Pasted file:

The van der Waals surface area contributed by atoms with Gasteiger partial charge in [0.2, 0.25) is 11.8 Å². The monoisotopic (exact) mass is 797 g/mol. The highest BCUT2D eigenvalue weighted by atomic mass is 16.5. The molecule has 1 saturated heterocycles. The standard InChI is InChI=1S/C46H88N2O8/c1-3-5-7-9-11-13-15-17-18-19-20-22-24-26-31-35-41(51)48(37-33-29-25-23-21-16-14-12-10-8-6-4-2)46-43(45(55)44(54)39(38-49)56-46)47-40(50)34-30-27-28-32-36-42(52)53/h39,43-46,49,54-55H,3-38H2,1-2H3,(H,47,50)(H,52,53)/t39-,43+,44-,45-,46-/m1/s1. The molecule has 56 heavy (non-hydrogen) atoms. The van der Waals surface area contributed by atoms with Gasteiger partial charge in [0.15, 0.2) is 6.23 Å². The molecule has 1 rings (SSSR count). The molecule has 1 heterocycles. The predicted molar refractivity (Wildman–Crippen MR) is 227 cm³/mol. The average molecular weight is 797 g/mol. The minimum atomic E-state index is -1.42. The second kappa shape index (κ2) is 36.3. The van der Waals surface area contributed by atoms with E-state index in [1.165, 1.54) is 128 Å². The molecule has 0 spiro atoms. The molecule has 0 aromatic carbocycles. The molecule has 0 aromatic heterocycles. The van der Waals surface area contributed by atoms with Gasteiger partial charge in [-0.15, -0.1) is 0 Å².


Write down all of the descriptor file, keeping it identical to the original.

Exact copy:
The van der Waals surface area contributed by atoms with Gasteiger partial charge in [0.2, 0.25) is 11.8 Å². The monoisotopic (exact) mass is 797 g/mol. The highest BCUT2D eigenvalue weighted by atomic mass is 16.5. The molecule has 1 saturated heterocycles. The standard InChI is InChI=1S/C46H88N2O8/c1-3-5-7-9-11-13-15-17-18-19-20-22-24-26-31-35-41(51)48(37-33-29-25-23-21-16-14-12-10-8-6-4-2)46-43(45(55)44(54)39(38-49)56-46)47-40(50)34-30-27-28-32-36-42(52)53/h39,43-46,49,54-55H,3-38H2,1-2H3,(H,47,50)(H,52,53)/t39-,43+,44-,45-,46-/m1/s1. The molecule has 56 heavy (non-hydrogen) atoms. The van der Waals surface area contributed by atoms with Gasteiger partial charge in [0.15, 0.2) is 6.23 Å². The molecule has 1 rings (SSSR count). The molecule has 1 heterocycles. The predicted molar refractivity (Wildman–Crippen MR) is 227 cm³/mol. The average molecular weight is 797 g/mol. The minimum atomic E-state index is -1.42. The second kappa shape index (κ2) is 36.3. The van der Waals surface area contributed by atoms with E-state index in [1.165, 1.54) is 128 Å². The molecule has 0 spiro atoms. The molecule has 0 aromatic carbocycles. The molecule has 0 aromatic heterocycles. The van der Waals surface area contributed by atoms with Gasteiger partial charge in [-0.15, -0.1) is 0 Å².